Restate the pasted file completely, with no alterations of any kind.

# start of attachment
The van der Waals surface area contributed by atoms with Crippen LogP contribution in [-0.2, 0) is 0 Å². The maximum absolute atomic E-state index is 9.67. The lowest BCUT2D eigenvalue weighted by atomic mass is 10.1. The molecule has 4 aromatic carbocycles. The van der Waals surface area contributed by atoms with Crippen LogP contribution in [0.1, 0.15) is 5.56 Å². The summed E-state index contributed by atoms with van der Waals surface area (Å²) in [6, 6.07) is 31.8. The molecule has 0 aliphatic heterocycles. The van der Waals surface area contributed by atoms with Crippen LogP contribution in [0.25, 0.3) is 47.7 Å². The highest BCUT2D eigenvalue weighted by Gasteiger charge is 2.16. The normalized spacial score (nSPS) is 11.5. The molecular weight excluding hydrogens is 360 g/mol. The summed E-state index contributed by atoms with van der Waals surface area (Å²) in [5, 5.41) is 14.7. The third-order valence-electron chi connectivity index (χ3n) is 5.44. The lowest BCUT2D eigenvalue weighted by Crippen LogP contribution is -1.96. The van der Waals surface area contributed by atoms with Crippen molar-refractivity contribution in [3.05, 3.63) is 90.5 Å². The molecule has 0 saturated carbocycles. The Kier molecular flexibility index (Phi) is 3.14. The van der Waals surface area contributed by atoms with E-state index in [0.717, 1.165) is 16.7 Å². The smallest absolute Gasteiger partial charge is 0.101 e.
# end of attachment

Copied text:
The van der Waals surface area contributed by atoms with Crippen LogP contribution in [-0.2, 0) is 0 Å². The maximum absolute atomic E-state index is 9.67. The lowest BCUT2D eigenvalue weighted by atomic mass is 10.1. The molecule has 4 aromatic carbocycles. The van der Waals surface area contributed by atoms with Crippen LogP contribution in [0.1, 0.15) is 5.56 Å². The summed E-state index contributed by atoms with van der Waals surface area (Å²) in [6, 6.07) is 31.8. The molecule has 0 aliphatic heterocycles. The van der Waals surface area contributed by atoms with Crippen LogP contribution in [0.25, 0.3) is 47.7 Å². The highest BCUT2D eigenvalue weighted by Gasteiger charge is 2.16. The normalized spacial score (nSPS) is 11.5. The molecular weight excluding hydrogens is 360 g/mol. The summed E-state index contributed by atoms with van der Waals surface area (Å²) in [5, 5.41) is 14.7. The third-order valence-electron chi connectivity index (χ3n) is 5.44. The lowest BCUT2D eigenvalue weighted by Crippen LogP contribution is -1.96. The van der Waals surface area contributed by atoms with Crippen molar-refractivity contribution in [3.05, 3.63) is 90.5 Å². The molecule has 0 saturated carbocycles. The Kier molecular flexibility index (Phi) is 3.14. The van der Waals surface area contributed by atoms with E-state index in [0.717, 1.165) is 16.7 Å². The smallest absolute Gasteiger partial charge is 0.101 e.